Keiichi Matsuda, a student at the Bartlett School of Architecture, produced this short video in the final year of his M.Arch. It was, he writes, “part of a larger project about the social and architectural consequences of new media and augmented reality.”
The latter half of the 20th century saw the built environment merged with media space, and architecture taking on new roles related to branding, image and consumerism. Augmented reality may recontextualise the functions of consumerism and architecture, and change in the way in which we operate within it.
The bewildering groundlessness of surfaces within surfaces is beautifully captured by this video, and its portrayal of drop-down menus and the future hand gestures needed to access them is also pretty great. Augmented-reality drop-down menus are the Gothic ornamentation of tomorrow.
Now how do we use all that home-jamming ad space for something other than Coke and Tesco? What other subscription-content feeds can be plugged into this vertiginous interface?
Take a look—and you can find more thoughts, and another video, on Matsuda’s own blog.
(Thanks to Nic Clear for the tip!)
9 thoughts on “Homefront Dissolve”
Great video, full of interesting ideas.
The ideas have been their long enough, but it is nice to see them shown in something other than large scale Hollywood movies (ala Minority Report) so we can truly assess its potential without having to over dramatise the effects.
Very interesting insights… It is great to see how architecture merges with new media forms… However it looks frightening at the same time to see how architecture can become only a surface for the advertisement industry… A need to balance various values appears gratefully…
The video shows talent at graphically portraying an AR pushed to dramatic extremes. It's visually stunning…and quite horrifying. I hope this video is a satirical critique of what AR may turn in to, and NOT a hopeful "what-if" wish-list for AR.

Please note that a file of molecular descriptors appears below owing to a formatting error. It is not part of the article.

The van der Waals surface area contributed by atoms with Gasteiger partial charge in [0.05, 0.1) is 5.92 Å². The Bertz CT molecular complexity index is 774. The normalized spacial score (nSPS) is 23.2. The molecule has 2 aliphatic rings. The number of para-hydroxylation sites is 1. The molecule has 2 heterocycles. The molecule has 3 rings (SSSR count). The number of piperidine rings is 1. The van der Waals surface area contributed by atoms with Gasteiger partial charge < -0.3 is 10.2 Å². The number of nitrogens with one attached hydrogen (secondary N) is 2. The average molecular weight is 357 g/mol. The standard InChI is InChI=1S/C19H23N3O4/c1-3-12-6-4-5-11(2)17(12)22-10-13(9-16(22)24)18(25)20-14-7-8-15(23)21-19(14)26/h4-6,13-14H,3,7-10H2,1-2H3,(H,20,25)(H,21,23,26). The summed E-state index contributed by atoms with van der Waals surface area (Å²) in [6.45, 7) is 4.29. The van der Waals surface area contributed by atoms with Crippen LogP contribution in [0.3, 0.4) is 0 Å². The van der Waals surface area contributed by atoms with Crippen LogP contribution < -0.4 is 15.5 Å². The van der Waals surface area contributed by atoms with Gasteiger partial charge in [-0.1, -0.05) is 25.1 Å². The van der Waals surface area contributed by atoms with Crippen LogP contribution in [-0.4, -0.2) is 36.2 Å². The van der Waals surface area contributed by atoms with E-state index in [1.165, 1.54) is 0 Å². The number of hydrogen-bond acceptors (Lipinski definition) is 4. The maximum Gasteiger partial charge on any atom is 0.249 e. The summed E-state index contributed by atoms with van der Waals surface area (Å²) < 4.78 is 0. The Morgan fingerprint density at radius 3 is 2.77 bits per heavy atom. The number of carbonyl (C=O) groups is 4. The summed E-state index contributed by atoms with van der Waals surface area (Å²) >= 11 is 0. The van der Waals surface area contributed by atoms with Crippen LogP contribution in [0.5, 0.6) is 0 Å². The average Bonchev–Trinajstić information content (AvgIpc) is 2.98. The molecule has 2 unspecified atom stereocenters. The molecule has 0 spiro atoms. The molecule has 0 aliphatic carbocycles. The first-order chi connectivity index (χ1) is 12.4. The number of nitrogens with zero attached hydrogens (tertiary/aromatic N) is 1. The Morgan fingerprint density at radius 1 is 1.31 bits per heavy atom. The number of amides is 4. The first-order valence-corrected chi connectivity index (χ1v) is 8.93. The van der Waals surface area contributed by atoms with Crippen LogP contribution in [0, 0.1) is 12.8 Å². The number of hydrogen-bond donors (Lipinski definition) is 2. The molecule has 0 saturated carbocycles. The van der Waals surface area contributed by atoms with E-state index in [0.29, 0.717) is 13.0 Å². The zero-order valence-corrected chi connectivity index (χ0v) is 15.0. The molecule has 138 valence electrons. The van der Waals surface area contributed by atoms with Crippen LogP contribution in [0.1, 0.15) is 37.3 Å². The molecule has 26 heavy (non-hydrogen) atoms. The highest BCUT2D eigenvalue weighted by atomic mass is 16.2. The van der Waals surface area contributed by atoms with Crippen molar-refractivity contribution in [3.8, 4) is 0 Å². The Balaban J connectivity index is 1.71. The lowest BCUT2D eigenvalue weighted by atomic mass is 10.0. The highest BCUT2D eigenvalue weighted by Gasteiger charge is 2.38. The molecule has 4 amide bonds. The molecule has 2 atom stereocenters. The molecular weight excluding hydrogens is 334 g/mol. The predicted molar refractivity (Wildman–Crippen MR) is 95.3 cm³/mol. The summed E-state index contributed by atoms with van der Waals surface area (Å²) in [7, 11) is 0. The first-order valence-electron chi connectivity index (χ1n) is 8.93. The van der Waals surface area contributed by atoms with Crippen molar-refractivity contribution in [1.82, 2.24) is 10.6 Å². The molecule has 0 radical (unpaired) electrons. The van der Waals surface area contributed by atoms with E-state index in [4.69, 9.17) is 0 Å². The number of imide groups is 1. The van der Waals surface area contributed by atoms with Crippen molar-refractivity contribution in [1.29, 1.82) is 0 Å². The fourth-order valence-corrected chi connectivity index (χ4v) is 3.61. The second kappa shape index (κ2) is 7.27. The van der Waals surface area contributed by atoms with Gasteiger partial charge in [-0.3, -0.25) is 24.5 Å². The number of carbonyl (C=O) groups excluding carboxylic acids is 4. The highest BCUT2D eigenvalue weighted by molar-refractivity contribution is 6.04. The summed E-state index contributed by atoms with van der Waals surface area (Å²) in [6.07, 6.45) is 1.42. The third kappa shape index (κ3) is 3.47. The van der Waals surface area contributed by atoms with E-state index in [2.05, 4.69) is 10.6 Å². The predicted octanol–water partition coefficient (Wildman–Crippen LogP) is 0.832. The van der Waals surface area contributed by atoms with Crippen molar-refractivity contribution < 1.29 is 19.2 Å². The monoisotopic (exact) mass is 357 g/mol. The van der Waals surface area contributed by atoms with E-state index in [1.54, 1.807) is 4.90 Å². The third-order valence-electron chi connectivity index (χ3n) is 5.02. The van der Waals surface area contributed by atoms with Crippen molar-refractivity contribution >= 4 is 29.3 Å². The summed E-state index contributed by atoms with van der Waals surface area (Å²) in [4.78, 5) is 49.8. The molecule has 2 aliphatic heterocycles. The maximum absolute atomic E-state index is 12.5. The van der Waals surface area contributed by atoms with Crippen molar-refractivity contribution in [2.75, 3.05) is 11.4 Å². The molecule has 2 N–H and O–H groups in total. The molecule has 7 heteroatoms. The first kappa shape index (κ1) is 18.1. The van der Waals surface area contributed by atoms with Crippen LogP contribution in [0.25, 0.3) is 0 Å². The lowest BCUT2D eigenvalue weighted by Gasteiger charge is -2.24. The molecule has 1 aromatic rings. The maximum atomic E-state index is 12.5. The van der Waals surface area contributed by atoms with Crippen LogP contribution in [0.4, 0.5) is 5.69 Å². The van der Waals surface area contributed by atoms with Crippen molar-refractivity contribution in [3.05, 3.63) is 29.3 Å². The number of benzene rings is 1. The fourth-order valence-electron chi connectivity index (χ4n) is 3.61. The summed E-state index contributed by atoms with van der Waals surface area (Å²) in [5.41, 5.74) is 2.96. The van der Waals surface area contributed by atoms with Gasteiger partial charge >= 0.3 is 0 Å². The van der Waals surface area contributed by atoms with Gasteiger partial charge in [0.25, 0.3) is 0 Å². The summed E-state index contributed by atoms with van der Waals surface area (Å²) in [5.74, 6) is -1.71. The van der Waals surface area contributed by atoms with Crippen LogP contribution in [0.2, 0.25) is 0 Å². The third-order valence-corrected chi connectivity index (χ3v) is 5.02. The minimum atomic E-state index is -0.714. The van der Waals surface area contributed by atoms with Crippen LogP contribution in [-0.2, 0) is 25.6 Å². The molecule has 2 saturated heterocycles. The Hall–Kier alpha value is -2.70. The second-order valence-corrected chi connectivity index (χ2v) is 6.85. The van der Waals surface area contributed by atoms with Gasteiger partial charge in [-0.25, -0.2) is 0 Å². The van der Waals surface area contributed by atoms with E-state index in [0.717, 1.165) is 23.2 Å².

It portrays everything I DON'T want in AR: the surfaces of your home furnishings smothered in auto-adverts and media. The only method of controlling their volume/frequency is monetary payment. Do we already do this to some degree? Yes. Should we just accept that it will get worse, restrained by our digital wallet? No.
The film's character relies upon vocalized instructions to make a cup of tea, while lines and arrows direct him/her to the ingredients sitting nearby. The following sequence suggests he/she appears incapable of doing anything on their own without the help of visual aids, pop-up windows, and vocal commands for very simple tasks. Meanwhile, they can tap into a larger world of contacts and messages? So we'll be able to process that data but unable to make a cup of tea?
As a critique/parody of the future and perhaps as a warning…the video is brilliant. I would love to see this person push their study beyond a critique and develop a counterpoint video imagining an evolved AR with more constructive applications. Where is the "architecture" of this research that would improve and enhance the human condition? There's a hint of it when the character went "online" but it's almost lost between the absurdity of being complimented by the AR for placing a teabag in a cup and then having the container of milk highlighted for you, just in case you no longer recognized milk.
The sad part of this video is that many young people do not recognize the pervasive and destructive influence of continuous advertising of products nobody knows their actual value or danger. Corporate advertising has become a monster without a leash and it do not belong in an Arquitectural design.
Great video!! I just started following this blog and it is great!
Gee folks-you've got to learn not to take futurists, or artists/architects, totally literally.